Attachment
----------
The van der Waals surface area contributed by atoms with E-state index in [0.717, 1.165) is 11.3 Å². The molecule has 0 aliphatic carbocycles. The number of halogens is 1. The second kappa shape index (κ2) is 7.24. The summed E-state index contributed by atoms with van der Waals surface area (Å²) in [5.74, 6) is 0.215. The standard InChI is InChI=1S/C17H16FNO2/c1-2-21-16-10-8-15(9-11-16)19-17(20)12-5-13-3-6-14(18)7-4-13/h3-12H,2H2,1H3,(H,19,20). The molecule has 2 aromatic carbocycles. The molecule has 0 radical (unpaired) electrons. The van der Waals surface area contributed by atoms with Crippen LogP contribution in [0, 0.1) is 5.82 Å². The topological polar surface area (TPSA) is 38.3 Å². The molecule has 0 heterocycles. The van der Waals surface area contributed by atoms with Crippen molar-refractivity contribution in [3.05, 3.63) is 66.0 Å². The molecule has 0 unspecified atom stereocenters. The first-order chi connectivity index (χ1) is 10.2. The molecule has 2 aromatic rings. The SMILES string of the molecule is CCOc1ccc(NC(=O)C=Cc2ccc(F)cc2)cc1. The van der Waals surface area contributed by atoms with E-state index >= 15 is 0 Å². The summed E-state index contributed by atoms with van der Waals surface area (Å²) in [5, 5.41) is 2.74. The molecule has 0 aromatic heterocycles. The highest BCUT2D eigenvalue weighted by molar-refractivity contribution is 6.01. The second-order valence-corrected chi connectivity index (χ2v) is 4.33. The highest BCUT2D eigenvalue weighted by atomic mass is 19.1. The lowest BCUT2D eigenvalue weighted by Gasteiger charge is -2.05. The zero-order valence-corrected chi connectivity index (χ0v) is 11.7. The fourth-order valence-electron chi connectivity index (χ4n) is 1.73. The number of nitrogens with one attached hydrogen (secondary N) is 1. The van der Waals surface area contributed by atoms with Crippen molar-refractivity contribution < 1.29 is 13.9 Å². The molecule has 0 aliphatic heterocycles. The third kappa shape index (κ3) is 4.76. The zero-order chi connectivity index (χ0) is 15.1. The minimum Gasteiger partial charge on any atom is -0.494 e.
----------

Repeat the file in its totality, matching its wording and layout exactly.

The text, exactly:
The van der Waals surface area contributed by atoms with E-state index in [0.717, 1.165) is 11.3 Å². The molecule has 0 aliphatic carbocycles. The number of halogens is 1. The second kappa shape index (κ2) is 7.24. The summed E-state index contributed by atoms with van der Waals surface area (Å²) in [5.74, 6) is 0.215. The standard InChI is InChI=1S/C17H16FNO2/c1-2-21-16-10-8-15(9-11-16)19-17(20)12-5-13-3-6-14(18)7-4-13/h3-12H,2H2,1H3,(H,19,20). The molecule has 2 aromatic carbocycles. The molecule has 0 radical (unpaired) electrons. The van der Waals surface area contributed by atoms with Crippen LogP contribution in [0, 0.1) is 5.82 Å². The topological polar surface area (TPSA) is 38.3 Å². The molecule has 0 heterocycles. The van der Waals surface area contributed by atoms with Crippen molar-refractivity contribution in [3.05, 3.63) is 66.0 Å². The molecule has 0 unspecified atom stereocenters. The first-order chi connectivity index (χ1) is 10.2. The molecule has 2 aromatic rings. The SMILES string of the molecule is CCOc1ccc(NC(=O)C=Cc2ccc(F)cc2)cc1. The van der Waals surface area contributed by atoms with E-state index >= 15 is 0 Å². The summed E-state index contributed by atoms with van der Waals surface area (Å²) in [5, 5.41) is 2.74. The molecule has 0 aromatic heterocycles. The highest BCUT2D eigenvalue weighted by molar-refractivity contribution is 6.01. The second-order valence-corrected chi connectivity index (χ2v) is 4.33. The highest BCUT2D eigenvalue weighted by atomic mass is 19.1. The lowest BCUT2D eigenvalue weighted by Gasteiger charge is -2.05. The zero-order valence-corrected chi connectivity index (χ0v) is 11.7. The fourth-order valence-electron chi connectivity index (χ4n) is 1.73. The number of nitrogens with one attached hydrogen (secondary N) is 1. The van der Waals surface area contributed by atoms with Crippen molar-refractivity contribution < 1.29 is 13.9 Å². The molecule has 0 aliphatic heterocycles. The third kappa shape index (κ3) is 4.76. The zero-order chi connectivity index (χ0) is 15.1. The minimum Gasteiger partial charge on any atom is -0.494 e.